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What Happened at the DARPA Robotics Challenge Finals

  • Christopher G. Atkeson
  • P. W. Babu Benzun
  • Nandan Banerjee
  • Dmitry Berenson
  • Christoper P. Bove
  • Xiongyi Cui
  • Mathew DeDonato
  • Ruixiang Du
  • Siyuan Feng
  • Perry Franklin
  • M. Gennert
  • Joshua P. Graff
  • Peng He
  • Aaron Jaeger
  • Joohyung Kim
  • Kevin Knoedler
  • Lening Li
  • Chenggang Liu
  • Xianchao Long
  • T. Padir
  • Felipe Polido
  • G. G. Tighe
  • X. Xinjilefu
Chapter
Part of the Springer Tracts in Advanced Robotics book series (STAR, volume 121)

Abstract

This paper summarizes observations and lessons learned by the WPI-CMU team and self-reports made by many of the DARPA Robotics Challenge teams on what happened at the DARPA Robotics Challenge Finals. Major conclusions are: (1) Reducing operator errors is the most cost effective way to improve robot performance. Methods include operator training and practice, and software safeguards to detect and prevent operator errors. (2) Super-human sensing is another way to greatly improve robot performance. To some extent this matches what happened in the DARPA autonomous driving challenges, in which improved sensing was the key to improved performance. (3) Paradigm shifts are needed in academic robotics, such as emphasizing designing robust behaviors, systems design including what seem like unimportant issues such as thermal management, and consistent real world results rather than videos of the rare successes.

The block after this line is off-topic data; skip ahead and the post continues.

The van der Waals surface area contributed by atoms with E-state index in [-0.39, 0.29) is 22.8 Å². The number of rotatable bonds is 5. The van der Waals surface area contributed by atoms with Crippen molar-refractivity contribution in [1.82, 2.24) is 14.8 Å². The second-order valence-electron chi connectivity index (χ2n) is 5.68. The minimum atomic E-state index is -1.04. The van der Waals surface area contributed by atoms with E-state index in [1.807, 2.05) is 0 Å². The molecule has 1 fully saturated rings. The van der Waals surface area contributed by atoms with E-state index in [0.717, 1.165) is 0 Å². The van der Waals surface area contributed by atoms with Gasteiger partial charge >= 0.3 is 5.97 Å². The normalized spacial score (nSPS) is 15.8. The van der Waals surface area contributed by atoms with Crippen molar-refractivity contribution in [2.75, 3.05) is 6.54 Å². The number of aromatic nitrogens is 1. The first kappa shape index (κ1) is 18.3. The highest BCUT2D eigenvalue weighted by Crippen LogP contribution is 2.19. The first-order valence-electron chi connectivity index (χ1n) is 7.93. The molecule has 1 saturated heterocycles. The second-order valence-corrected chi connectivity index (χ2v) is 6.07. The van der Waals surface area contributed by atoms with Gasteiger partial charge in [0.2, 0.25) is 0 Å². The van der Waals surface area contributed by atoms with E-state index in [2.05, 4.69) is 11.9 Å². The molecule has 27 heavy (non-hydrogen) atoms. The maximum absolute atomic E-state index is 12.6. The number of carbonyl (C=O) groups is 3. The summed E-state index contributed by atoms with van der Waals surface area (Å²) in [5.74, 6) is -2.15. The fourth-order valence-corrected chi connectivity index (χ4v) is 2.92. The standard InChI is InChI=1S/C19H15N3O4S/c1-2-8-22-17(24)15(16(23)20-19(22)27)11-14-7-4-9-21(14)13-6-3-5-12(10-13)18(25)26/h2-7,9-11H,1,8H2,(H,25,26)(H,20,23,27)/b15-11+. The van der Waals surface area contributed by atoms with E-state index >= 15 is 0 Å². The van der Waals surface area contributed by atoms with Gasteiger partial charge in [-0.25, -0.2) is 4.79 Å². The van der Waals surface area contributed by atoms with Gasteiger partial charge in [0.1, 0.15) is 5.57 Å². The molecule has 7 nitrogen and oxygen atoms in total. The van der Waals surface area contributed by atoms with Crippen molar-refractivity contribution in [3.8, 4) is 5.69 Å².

Notes

Acknowledgements

This paper is an extended version of a conference paper (Atkeson et al. 2015), and is based upon work supported in part by the DARPA Robotics Challenge program under DRC Contract No. HR0011-14-C-0011.

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Copyright information

© Springer International Publishing AG, part of Springer Nature 2018

Authors and Affiliations

  • Christopher G. Atkeson
    • 1
  • P. W. Babu Benzun
    • 2
  • Nandan Banerjee
    • 2
  • Dmitry Berenson
    • 2
  • Christoper P. Bove
    • 2
  • Xiongyi Cui
    • 2
  • Mathew DeDonato
    • 2
  • Ruixiang Du
    • 2
  • Siyuan Feng
    • 1
  • Perry Franklin
    • 2
  • M. Gennert
    • 2
  • Joshua P. Graff
    • 2
  • Peng He
    • 2
  • Aaron Jaeger
    • 2
  • Joohyung Kim
    • 1
  • Kevin Knoedler
    • 3
  • Lening Li
    • 2
  • Chenggang Liu
    • 1
  • Xianchao Long
    • 2
  • T. Padir
    • 2
  • Felipe Polido
    • 1
    • 2
  • G. G. Tighe
    • 2
  • X. Xinjilefu
    • 1
  1. 1.Robotics InstituteCarnegie Mellon UniversityPittsburghUSA
  2. 2.Robotics EngineeringWorcester Polytechnic InstituteWorcesterUSA
  3. 3.ConsultantNewbury ParkUSA

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